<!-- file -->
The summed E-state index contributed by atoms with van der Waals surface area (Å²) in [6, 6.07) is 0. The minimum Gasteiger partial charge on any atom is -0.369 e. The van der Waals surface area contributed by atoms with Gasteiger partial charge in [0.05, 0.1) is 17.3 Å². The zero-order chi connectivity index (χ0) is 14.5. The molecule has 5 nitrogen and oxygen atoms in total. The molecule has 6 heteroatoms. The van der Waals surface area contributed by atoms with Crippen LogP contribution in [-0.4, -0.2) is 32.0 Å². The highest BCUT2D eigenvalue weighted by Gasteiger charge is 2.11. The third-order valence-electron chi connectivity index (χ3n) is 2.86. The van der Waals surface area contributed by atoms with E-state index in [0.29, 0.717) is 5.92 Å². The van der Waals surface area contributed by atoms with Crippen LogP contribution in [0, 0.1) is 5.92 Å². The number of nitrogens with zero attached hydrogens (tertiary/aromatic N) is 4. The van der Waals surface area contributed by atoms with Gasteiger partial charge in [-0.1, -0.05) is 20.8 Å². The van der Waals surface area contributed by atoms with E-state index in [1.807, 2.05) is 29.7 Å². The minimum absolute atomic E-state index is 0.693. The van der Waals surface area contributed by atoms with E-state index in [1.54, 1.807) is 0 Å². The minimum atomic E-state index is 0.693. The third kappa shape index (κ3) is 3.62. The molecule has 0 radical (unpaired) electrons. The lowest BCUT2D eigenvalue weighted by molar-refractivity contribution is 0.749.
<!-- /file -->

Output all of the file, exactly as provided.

The summed E-state index contributed by atoms with van der Waals surface area (Å²) in [6, 6.07) is 0. The minimum Gasteiger partial charge on any atom is -0.369 e. The van der Waals surface area contributed by atoms with Gasteiger partial charge in [0.05, 0.1) is 17.3 Å². The zero-order chi connectivity index (χ0) is 14.5. The molecule has 5 nitrogen and oxygen atoms in total. The molecule has 6 heteroatoms. The van der Waals surface area contributed by atoms with Crippen LogP contribution in [-0.4, -0.2) is 32.0 Å². The highest BCUT2D eigenvalue weighted by Gasteiger charge is 2.11. The third-order valence-electron chi connectivity index (χ3n) is 2.86. The van der Waals surface area contributed by atoms with E-state index in [0.29, 0.717) is 5.92 Å². The van der Waals surface area contributed by atoms with Crippen LogP contribution in [0, 0.1) is 5.92 Å². The number of nitrogens with zero attached hydrogens (tertiary/aromatic N) is 4. The van der Waals surface area contributed by atoms with Gasteiger partial charge in [-0.1, -0.05) is 20.8 Å². The van der Waals surface area contributed by atoms with E-state index in [1.807, 2.05) is 29.7 Å². The minimum absolute atomic E-state index is 0.693. The van der Waals surface area contributed by atoms with E-state index in [1.54, 1.807) is 0 Å². The minimum atomic E-state index is 0.693. The third kappa shape index (κ3) is 3.62. The molecule has 0 radical (unpaired) electrons. The lowest BCUT2D eigenvalue weighted by molar-refractivity contribution is 0.749.